• Direct: replies to pre-contract enquiries;
• Indirect via a special purpose vehicle (SPV): risks remaining within the fund (risks a buyer did not accept, or were excluded in the buy-side warranty and indemnity insurance policy).
In recent years, many UK real estate funds exiting an SPV investment have introduced the concept of a stapled buy-side warranty and indemnity (W&I) policy, which has capped the selling fund’s liability at £1 (€1.1). This has assisted many funds to mitigate a significant amount of residual risks.
However managers should take into consideration other potential residual liabilities and accordingly implement end-of-life insurance strategies, using an economy of scale (in the case of multiple assets), and could consider a further insurance solution that ‘wraps’ the residual liabilities.
Essentially, the insurer ‘steps into the shoes’ of the entity and provides an alternative route of recourse. The process for arranging such a policy would, of course, be facilitated if the majority of the liabilities have expired and the fund has identified and ‘tracked’ the life of its liabilities.
Other fund operational risks may arise following the termination of the fund, such as the following:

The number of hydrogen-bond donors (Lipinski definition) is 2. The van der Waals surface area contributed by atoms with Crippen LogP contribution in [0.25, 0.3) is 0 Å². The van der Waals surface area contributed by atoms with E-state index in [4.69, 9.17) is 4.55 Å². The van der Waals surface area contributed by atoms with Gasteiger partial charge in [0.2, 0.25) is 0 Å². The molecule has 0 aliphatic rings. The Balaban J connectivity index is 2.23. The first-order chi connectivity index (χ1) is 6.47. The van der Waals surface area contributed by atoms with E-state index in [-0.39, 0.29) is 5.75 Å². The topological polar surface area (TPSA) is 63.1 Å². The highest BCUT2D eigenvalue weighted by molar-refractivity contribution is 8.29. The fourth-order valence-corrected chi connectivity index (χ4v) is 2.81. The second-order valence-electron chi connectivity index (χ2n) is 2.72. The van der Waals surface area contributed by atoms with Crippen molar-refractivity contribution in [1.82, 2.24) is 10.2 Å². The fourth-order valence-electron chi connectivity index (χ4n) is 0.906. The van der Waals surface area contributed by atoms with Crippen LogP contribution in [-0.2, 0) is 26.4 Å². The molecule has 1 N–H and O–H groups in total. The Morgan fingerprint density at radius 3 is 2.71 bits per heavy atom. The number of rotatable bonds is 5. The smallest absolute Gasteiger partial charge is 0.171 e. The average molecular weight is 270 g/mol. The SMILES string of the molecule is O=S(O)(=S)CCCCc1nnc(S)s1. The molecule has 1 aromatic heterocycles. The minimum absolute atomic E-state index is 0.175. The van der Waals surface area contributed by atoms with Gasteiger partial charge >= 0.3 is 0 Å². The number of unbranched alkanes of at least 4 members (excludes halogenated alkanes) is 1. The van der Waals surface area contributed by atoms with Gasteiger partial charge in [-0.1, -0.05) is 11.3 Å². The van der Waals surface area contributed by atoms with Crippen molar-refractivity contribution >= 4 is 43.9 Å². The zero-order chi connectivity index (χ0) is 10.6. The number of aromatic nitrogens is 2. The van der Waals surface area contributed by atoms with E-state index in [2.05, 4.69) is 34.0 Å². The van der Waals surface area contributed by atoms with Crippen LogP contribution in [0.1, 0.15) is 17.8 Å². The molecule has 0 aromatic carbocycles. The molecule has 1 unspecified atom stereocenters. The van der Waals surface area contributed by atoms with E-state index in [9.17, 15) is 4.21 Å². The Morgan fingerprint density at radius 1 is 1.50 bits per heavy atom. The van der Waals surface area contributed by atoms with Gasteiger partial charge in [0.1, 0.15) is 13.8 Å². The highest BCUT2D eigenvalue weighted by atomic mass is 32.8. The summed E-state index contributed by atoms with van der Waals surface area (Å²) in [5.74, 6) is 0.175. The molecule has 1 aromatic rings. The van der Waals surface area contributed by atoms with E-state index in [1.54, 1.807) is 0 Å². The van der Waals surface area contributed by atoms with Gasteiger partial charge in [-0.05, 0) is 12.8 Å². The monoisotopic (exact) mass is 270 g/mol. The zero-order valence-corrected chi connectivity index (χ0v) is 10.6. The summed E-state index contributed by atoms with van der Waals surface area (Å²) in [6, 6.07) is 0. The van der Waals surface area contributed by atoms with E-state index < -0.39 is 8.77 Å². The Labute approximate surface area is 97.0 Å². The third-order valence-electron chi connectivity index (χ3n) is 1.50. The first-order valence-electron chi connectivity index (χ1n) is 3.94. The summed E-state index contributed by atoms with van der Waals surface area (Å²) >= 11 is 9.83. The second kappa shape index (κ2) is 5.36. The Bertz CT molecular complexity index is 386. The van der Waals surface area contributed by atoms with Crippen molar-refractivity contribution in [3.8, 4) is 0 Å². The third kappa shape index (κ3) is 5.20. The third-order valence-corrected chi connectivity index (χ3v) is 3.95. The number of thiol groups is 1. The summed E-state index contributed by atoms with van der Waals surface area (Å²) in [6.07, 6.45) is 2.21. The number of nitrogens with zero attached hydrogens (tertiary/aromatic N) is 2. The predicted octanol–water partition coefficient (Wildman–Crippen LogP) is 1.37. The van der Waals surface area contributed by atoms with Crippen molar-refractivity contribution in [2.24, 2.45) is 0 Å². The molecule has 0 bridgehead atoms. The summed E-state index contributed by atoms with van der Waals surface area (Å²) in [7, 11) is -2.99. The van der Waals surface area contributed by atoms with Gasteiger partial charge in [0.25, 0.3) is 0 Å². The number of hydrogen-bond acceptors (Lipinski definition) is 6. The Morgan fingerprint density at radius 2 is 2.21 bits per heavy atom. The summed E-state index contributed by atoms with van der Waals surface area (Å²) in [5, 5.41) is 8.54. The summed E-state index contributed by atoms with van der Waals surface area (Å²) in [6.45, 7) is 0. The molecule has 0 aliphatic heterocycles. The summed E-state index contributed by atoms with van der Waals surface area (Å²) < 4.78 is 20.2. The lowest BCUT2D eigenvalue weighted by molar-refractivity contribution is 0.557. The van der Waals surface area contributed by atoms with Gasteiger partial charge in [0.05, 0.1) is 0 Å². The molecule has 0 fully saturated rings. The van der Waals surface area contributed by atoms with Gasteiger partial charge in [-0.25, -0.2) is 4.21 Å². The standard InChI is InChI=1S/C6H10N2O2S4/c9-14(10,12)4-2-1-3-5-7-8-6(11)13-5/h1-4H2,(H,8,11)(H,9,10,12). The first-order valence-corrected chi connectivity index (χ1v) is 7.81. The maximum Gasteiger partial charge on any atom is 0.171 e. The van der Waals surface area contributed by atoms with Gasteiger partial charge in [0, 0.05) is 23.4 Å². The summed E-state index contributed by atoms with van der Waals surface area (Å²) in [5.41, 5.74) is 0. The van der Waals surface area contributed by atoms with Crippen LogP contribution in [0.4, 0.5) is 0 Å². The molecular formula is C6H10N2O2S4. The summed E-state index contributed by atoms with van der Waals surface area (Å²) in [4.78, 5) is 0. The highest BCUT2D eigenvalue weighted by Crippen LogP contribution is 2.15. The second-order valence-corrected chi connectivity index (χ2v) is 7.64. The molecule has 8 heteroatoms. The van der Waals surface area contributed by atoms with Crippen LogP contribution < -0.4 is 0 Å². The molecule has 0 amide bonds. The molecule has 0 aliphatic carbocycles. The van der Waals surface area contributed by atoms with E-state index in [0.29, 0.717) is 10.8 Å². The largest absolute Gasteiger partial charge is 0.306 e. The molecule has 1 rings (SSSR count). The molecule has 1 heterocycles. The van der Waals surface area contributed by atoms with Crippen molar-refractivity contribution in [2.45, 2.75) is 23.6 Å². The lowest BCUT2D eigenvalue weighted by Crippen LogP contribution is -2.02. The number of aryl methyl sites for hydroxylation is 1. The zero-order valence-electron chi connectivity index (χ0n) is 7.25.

• Tax insurance: where a fund may have provided tax indemnities ‘after the event’ in relation to known tax issues and where there are issues over the validity of a tax position. The insurance policy can provide retrospective cover in respect of the tax indemnities.
• Title: policies usually cover items such as title to underlying real estate assets, title to shares, physical defects and can cover missing permissions, access restriction, defective leases as well as demolition costs.
• Environmental: impairment liability insurance provides cover for historical liabilities associated with real estate assets owned by a fund, and would cover remedial work to prevent or limit losses arising out of the pollution or contamination.
Managers could, for example, arrange ‘data room’ facilities when disposing of assets. These contain the disposal transactional documentation, tax and legal opinions and other disclosures of residual risk issues.
Identifying and managing these risk issues assists the insurance underwriting process – and could lead to more attractive insurance premia. Investors may well expect the manager (as opposed to the fund) to pay the cost of insurance in so far as the manager fails to identify and manage the risk issues.
In recent years there has been increasing demand for end-of-fund-life policies. As this sector of the insurance market has matured the breadth of the coverage has increased. We anticipate that these types of liability wraps will become a useful and strategic tool for fund managers to maximise return, ensuring cleaner exits and more efficient final distribution and promote payments.
Clemens Kueppers is an executive director at Willis Towers Watson, and Melville Rodrigues is a partner at CMS